Travellers ne’er did lie, though blogs at home condemn ’em.

Hello and good morning!  It’s Thursday again—just another Thursday, there’s nothing particular about this one for me to mention, except of course for the fact that it is merely a common, ordinary Thursday such as Dentarthurdent never could get the hang of—and so it’s time for me to write my weekly blog post.

I intend to make this relatively brief today, because I’m working on a project that I want to put some time into before work.  I’m also riding the train this morning—for several reasons, not least of which is to try to force myself to get at least a bit more exercise by walking from the station to the office (and back) which is slightly less than a mile each way.  It’s good to be able to write and ride at the same time, but it is irritating when the train runs behind schedule and there’s not even any announcement about it at the station or on the website (this happened today, in case you couldn’t guess).

I haven’t gotten as much done on The Vagabond this week as I did last week, because I got sidetracked by the project I mentioned above, namely:  I’m doing another of my “bad covers”.  This time I’m doing one of one of my favorite (possibly my very favorite) Beatles songs.  I doubt you could guess what it is—it’s certainly not one of the first ones to come to most people’s minds when they think of the Beatles—but I’ve always loved it.  Even I don’t know quite why it stands out for me, but it does.

Anyway, I already had the score (I have all the Beatles scores, in a lovely, hardcover book full of them), and I’ve been practicing and learning the guitar and bass parts for the song for quite a while.  There’s some piano in it as well, but that’s easier; I’ve been playing piano since I was nine.  Not that I play it that well, mind you, but it’s not particularly challenging to learn short accompaniment piano parts for songs in which piano isn’t the main instrument.  There are mostly lots of chords, etc., though there’s a really rocking left hand part that I really love that doubles a slightly simpler bass part in the second section of the song.  I’ve only really been playing guitar for about two or three years, if that, learning by doing as it were, and these “bad covers” are one of the ways I do that.  So, that’s been taking a bit of my time this week.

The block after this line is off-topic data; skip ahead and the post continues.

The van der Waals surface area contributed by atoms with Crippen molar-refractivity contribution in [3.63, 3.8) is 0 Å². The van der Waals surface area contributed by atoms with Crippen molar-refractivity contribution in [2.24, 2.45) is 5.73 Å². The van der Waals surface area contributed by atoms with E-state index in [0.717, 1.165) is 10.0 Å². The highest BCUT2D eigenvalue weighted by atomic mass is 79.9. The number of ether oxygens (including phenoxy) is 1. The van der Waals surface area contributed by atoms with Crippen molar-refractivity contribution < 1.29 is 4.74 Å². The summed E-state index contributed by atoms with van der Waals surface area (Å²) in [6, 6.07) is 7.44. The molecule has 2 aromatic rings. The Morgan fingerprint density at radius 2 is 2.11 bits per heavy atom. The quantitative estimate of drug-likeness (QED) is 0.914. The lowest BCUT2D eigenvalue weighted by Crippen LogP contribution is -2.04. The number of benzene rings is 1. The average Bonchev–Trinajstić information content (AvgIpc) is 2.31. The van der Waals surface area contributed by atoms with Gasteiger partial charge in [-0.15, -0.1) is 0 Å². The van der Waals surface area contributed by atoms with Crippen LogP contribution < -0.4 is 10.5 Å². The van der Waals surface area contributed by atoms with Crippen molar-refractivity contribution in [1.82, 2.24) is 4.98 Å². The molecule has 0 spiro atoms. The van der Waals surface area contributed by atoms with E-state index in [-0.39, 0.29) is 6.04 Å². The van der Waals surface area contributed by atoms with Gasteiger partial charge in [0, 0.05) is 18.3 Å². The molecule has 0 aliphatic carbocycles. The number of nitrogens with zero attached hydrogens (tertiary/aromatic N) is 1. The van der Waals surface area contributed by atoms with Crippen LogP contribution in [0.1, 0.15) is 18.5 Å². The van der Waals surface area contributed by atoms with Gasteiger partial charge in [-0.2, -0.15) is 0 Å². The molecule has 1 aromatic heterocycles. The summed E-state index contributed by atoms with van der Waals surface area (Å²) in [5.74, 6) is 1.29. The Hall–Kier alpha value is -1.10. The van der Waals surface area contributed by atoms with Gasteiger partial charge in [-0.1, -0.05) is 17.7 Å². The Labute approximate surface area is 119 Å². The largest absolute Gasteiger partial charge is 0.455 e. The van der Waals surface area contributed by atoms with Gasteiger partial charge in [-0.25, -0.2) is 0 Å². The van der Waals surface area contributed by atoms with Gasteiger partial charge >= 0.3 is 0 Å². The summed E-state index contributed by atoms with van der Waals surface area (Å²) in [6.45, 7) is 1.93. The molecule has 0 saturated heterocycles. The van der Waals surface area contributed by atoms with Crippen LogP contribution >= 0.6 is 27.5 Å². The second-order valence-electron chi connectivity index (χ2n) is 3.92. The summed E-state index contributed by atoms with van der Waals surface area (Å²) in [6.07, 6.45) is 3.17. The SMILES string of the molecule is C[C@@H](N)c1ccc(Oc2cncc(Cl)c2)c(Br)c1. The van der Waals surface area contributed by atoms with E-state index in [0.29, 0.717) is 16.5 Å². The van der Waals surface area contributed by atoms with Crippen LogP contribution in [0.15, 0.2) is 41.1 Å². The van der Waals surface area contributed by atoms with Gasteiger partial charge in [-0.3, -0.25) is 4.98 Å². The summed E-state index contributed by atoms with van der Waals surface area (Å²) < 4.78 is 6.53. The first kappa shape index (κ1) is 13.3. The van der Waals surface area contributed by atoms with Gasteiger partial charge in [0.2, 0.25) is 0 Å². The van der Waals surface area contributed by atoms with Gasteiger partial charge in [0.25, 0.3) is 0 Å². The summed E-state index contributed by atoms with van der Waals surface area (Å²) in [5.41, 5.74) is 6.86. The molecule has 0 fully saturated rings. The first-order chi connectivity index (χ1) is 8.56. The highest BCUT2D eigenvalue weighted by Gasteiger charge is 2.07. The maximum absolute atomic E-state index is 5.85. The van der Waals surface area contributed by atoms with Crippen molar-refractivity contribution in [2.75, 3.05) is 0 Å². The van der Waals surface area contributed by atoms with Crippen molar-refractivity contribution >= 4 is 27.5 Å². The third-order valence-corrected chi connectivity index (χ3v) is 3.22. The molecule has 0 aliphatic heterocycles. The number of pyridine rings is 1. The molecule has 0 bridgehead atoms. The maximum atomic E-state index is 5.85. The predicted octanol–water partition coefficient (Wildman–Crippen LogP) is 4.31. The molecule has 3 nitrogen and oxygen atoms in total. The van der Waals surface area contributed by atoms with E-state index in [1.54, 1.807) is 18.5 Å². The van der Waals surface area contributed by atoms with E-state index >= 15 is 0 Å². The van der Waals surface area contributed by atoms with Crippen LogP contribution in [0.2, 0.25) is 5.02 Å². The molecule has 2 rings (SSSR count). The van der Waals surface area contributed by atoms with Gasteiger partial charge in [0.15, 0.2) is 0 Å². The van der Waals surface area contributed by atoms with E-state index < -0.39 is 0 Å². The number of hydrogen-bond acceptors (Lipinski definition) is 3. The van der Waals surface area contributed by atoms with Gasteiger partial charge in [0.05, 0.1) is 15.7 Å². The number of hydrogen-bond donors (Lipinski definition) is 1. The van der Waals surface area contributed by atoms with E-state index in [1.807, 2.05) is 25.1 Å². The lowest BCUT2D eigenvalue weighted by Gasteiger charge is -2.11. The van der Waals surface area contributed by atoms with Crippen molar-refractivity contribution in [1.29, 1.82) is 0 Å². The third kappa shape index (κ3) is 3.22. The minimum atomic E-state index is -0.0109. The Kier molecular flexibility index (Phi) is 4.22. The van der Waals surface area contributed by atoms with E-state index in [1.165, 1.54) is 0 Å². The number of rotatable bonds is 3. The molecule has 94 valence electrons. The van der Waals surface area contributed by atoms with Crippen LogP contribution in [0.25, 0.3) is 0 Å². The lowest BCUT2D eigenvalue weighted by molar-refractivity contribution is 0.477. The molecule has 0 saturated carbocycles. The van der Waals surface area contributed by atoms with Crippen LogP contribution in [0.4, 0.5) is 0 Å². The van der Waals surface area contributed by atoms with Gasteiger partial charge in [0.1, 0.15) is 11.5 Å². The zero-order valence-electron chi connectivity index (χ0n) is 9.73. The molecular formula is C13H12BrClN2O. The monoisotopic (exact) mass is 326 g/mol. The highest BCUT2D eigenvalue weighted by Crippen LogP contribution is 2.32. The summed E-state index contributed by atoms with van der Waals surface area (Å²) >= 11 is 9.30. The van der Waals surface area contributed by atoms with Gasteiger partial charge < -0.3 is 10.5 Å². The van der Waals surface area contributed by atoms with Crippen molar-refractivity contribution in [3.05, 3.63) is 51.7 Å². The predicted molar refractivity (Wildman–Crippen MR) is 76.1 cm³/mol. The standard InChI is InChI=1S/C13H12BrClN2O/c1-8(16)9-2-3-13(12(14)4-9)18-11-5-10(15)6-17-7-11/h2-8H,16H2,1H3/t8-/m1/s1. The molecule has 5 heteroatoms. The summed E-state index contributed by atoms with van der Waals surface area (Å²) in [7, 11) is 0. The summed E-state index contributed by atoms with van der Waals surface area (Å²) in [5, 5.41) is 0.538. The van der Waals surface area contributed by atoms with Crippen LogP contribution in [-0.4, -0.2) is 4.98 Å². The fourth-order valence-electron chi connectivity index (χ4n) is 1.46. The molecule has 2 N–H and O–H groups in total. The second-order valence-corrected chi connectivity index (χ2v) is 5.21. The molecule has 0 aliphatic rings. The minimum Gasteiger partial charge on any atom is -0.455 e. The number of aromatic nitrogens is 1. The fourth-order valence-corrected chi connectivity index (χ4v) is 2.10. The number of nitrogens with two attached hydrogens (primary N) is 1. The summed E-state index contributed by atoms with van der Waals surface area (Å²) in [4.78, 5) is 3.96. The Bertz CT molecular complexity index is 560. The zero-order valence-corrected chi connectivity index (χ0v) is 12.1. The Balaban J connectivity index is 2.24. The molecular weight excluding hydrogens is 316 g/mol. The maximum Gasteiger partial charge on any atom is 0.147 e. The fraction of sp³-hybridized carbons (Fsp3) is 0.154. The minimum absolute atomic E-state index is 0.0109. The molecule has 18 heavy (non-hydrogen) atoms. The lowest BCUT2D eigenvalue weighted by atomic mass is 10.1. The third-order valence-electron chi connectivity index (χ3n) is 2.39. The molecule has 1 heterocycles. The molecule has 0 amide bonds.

Don’t worry, though.  The Vagabond is coming, I’ve just slowed down a bit this week due to distraction.  Have no fear.  Or, well, don’t have that kind of fear.  You really should fear the Vagabond; he’s not a nice guy.  He’s cruel, but at least he’s unfair.

In other news, I finished rereading The Chasm and the Collision yesterday morning, after re-starting it because my coworker’s son is reading it.  I bounced back and forth between it and a nonfiction book I’m currently enjoying.

It’s a little sappy, and it may be a little pathetic, but I was actually fighting tears when I got to the end of The Chasm and the Collision.  They were happy tears, however; it doesn’t have a sad ending (though there are some losses and tragedies along the way).  I enjoyed it quite a bit, even if I do say so myself.  Of course, you can’t judge by me.  I wrote it, after all.  But I can at least recommend it without reservation and without feeling disingenuously self-interested.  I really think it’s a good book.

I enjoyed CatC so much that I decided I’d reread another one of my “earlier” books, and I started rereading Son of Man yesterday.  This isn’t a book for young kids—it does have a few curse words in it and so on, and the ideas get a little high-falutin’—but it’s certainly not an “adult” novel either.  There’s nothing I’d feel embarrassed for my kids to read, or for my grandmothers to read (if either of my grandmothers were alive), even in my presence.  It’s a science fiction story, and as the title suggests, it plays around a little with some religious ideas.  Don’t worry, it’s nothing literal; there’s no mysticism, and certainly no spirituality in it (God forbid!).  I just enjoyed making a “real” story with parallels of religious notions, using (fictional) science instead of the supernatural.  I know, that’s vague and unclear.  I apologize.  But you can read the book if you’d like to know more.  I have no reservations about suggesting that.  It’s even on “Kindle Unlimited”, so if you’re a member, you can read it for free.  Enjoy!

And with that, my short-ish and fairly disjointed blog post is about finished for this week.  I hope you’re all doing as well as you can possibly be doing, and indeed, that you’re doing better than any mere mortals could deserve.  I still haven’t posted anything new on Iterations of Zero, but you can join me here each week for this, at least.  It’s better than being on Gilligan’s Island.

TTFN

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